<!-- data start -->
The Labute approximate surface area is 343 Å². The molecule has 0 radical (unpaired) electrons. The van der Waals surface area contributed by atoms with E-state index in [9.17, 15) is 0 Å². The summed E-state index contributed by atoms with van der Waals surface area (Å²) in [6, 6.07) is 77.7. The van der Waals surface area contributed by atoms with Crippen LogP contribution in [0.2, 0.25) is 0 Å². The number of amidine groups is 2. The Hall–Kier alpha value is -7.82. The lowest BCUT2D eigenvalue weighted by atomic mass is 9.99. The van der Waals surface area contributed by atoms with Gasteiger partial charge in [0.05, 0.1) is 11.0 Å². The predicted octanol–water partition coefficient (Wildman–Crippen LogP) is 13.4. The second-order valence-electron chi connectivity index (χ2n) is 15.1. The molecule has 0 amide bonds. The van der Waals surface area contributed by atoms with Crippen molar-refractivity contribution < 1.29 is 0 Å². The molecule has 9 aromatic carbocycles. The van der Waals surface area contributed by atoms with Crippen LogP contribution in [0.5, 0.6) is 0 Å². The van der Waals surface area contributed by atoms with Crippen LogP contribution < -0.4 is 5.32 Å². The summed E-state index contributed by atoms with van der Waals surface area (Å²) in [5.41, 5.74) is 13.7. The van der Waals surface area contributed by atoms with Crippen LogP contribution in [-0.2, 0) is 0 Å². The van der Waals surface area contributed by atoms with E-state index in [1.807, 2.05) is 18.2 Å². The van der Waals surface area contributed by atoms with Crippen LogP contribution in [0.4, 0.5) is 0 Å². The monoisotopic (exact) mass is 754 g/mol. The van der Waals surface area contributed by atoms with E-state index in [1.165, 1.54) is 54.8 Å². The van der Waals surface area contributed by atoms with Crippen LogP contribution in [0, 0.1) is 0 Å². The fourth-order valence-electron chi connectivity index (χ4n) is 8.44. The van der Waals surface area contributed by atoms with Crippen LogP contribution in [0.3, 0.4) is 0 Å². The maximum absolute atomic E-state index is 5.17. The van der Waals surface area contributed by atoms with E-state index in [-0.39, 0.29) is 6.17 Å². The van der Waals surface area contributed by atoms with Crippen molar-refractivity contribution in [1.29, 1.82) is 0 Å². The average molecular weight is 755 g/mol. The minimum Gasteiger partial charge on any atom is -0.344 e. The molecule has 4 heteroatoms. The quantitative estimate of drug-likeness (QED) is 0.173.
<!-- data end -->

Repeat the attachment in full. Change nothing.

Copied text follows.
The Labute approximate surface area is 343 Å². The molecule has 0 radical (unpaired) electrons. The van der Waals surface area contributed by atoms with E-state index in [9.17, 15) is 0 Å². The summed E-state index contributed by atoms with van der Waals surface area (Å²) in [6, 6.07) is 77.7. The van der Waals surface area contributed by atoms with Crippen LogP contribution in [0.2, 0.25) is 0 Å². The number of amidine groups is 2. The Hall–Kier alpha value is -7.82. The lowest BCUT2D eigenvalue weighted by atomic mass is 9.99. The van der Waals surface area contributed by atoms with Gasteiger partial charge in [0.05, 0.1) is 11.0 Å². The predicted octanol–water partition coefficient (Wildman–Crippen LogP) is 13.4. The second-order valence-electron chi connectivity index (χ2n) is 15.1. The molecule has 0 amide bonds. The van der Waals surface area contributed by atoms with Crippen molar-refractivity contribution < 1.29 is 0 Å². The molecule has 9 aromatic carbocycles. The van der Waals surface area contributed by atoms with Crippen LogP contribution in [0.5, 0.6) is 0 Å². The van der Waals surface area contributed by atoms with Crippen LogP contribution < -0.4 is 5.32 Å². The summed E-state index contributed by atoms with van der Waals surface area (Å²) in [5.41, 5.74) is 13.7. The van der Waals surface area contributed by atoms with Crippen LogP contribution in [-0.2, 0) is 0 Å². The van der Waals surface area contributed by atoms with E-state index in [1.807, 2.05) is 18.2 Å². The van der Waals surface area contributed by atoms with Crippen LogP contribution in [0.4, 0.5) is 0 Å². The monoisotopic (exact) mass is 754 g/mol. The van der Waals surface area contributed by atoms with E-state index in [1.165, 1.54) is 54.8 Å². The van der Waals surface area contributed by atoms with Crippen LogP contribution in [0, 0.1) is 0 Å². The fourth-order valence-electron chi connectivity index (χ4n) is 8.44. The van der Waals surface area contributed by atoms with Crippen LogP contribution in [0.3, 0.4) is 0 Å². The maximum absolute atomic E-state index is 5.17. The van der Waals surface area contributed by atoms with E-state index in [-0.39, 0.29) is 6.17 Å². The van der Waals surface area contributed by atoms with Crippen molar-refractivity contribution in [1.29, 1.82) is 0 Å². The average molecular weight is 755 g/mol. The minimum Gasteiger partial charge on any atom is -0.344 e. The molecule has 4 heteroatoms. The quantitative estimate of drug-likeness (QED) is 0.173.